I take pictures with my phone with geotagging turned on. If it’s an animal I take what I can get before it moves. If it’s a plant or an animal that doesn’t run/fly away I take more pictures close up and of different features (such as the back end of bees, leaf shapes and arrangement, stem shape etc).

When I’m home I select and edit the pictures using my phones’ software, open the app and add the observation. I never use the web site except for adding places and projects.

1 Like

These days I pretty much do everything on my phone (except for some final changes which I do in the computer). I would select my photos and place them in a temporary album, try to find the ID’s as best as possible, and then once they are uploaded to iNat I bulk edit location info (I typically change the location name and accuracy range).

1 Like

I mostly post microscopic images, and my workflow leaves a lot to be desired in terms of efficiency. I can end up using 9 different programs for a single observation:

  1. Amscope microscope camera image capture program. This is a buggy, clunky program missing keyboard shortcuts for things that really need them. This is the worst part of my whole workflow and I wish I had some other program I could use instead.
  2. Windows Photo app: I use this to rotate and crop, and also to crop the length of videos. It is also a bit buggy. When I delete or modify an image, it still shows up in the rotation when I move through them with the arrow keys.
  3. kdenlive. If my videos are really long or otherwise need to sped up, I use this program. I could theoretically use it to do all my video editing, but its handling of cropping is too klunky.
  4. ezgif.com to turn videos into gifs, as well as do a little bit of editing
  5. mspaint, but only to scale down images.
  6. IrfanView. Rarely use it, but good for certain mass cropping circumstances or when making collages.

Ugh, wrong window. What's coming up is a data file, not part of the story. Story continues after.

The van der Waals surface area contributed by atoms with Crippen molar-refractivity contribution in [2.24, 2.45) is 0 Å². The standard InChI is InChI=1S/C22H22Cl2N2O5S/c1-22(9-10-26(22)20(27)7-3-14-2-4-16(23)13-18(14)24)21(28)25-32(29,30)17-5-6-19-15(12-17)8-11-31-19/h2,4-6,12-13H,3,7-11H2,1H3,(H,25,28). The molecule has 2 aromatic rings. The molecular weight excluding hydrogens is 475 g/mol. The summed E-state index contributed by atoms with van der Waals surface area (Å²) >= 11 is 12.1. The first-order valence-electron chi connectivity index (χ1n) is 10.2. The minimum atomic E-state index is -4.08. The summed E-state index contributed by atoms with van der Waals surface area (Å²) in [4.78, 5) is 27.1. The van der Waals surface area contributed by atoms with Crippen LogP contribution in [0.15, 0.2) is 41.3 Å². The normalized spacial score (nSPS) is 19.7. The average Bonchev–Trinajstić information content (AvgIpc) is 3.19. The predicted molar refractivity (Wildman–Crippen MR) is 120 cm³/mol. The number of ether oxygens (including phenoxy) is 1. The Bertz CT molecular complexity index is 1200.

7. iNaturalist website to upload and add details and all that.
  8. Windows Explorer. Perhaps you don’t think this should count, but I spend a lot of time on it renaming and organizing and deleting things.
  9. ImageJ for adding scalebars

I think I could get something to merge 2, 5, 6, 8, and 9 together. And maybe cook up a script to upload my stuff to iNat that beats using the website. And I suspect there is a good way to merge 3 and 4 too. Not sure that there is an alternative to 1 unless I want to buy a new camera.


Screenshots tend to lose a lot of quality (along with other information already mentioned) compared with the original images. Better to save your adjustments as a copy of the original file using highest quality available, then upload that file instead.

Screenshots can also invite copyright infringement flags when people think you have copied the image from somewhere on the Internet, and don’t realize that it’s your own photo.


I’ll usually do an initial run through on the camera to see if there are any obviously blurry/out of focus photos. Once they’re on the computer I back them up to Google photos, and copy them into a temporary “iNat” folder on my computer. I then take a small batch of 20-30 photos (I’m on a ten year old Linux computer, and don’t want to run the risk of losing what I have done), and go through them on Nomacs to remove the ones that I don’t want to post on iNat, and crop the others when necessary. I like Nomacs because it is simple and I can do most things with keyboard shortcuts, which speeds up my workflow a bit. when I’m done with a batch of photos I upload them to iNat, add locations (if I wasn’t using a gps enabled camera), taxa, etc.

1 Like